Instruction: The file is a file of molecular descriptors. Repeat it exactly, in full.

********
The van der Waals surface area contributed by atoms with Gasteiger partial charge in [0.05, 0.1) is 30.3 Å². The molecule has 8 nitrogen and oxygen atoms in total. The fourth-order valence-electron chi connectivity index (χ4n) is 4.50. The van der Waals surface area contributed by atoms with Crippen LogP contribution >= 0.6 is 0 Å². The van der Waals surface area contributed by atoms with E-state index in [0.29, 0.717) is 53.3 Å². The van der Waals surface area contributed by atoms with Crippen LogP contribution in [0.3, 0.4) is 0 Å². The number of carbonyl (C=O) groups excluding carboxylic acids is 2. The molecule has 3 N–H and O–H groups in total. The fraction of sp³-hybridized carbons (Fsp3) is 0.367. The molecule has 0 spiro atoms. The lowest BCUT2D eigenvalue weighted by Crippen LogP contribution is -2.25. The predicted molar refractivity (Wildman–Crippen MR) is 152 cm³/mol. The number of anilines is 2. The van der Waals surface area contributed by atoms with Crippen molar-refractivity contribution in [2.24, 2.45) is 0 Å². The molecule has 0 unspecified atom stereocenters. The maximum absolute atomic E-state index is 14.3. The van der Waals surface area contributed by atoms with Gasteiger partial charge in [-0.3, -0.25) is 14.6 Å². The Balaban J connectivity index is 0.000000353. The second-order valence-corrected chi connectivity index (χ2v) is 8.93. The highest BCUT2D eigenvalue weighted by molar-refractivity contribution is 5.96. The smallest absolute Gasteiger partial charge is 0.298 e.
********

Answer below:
The van der Waals surface area contributed by atoms with Gasteiger partial charge in [0.05, 0.1) is 30.3 Å². The molecule has 8 nitrogen and oxygen atoms in total. The fourth-order valence-electron chi connectivity index (χ4n) is 4.50. The van der Waals surface area contributed by atoms with Crippen LogP contribution >= 0.6 is 0 Å². The van der Waals surface area contributed by atoms with E-state index in [0.29, 0.717) is 53.3 Å². The van der Waals surface area contributed by atoms with Crippen LogP contribution in [0.3, 0.4) is 0 Å². The number of carbonyl (C=O) groups excluding carboxylic acids is 2. The molecule has 3 N–H and O–H groups in total. The fraction of sp³-hybridized carbons (Fsp3) is 0.367. The molecule has 0 spiro atoms. The lowest BCUT2D eigenvalue weighted by Crippen LogP contribution is -2.25. The predicted molar refractivity (Wildman–Crippen MR) is 152 cm³/mol. The number of anilines is 2. The van der Waals surface area contributed by atoms with Crippen molar-refractivity contribution in [2.24, 2.45) is 0 Å². The molecule has 0 unspecified atom stereocenters. The maximum absolute atomic E-state index is 14.3. The van der Waals surface area contributed by atoms with Gasteiger partial charge in [-0.3, -0.25) is 14.6 Å². The Balaban J connectivity index is 0.000000353. The second-order valence-corrected chi connectivity index (χ2v) is 8.93. The highest BCUT2D eigenvalue weighted by molar-refractivity contribution is 5.96. The smallest absolute Gasteiger partial charge is 0.298 e.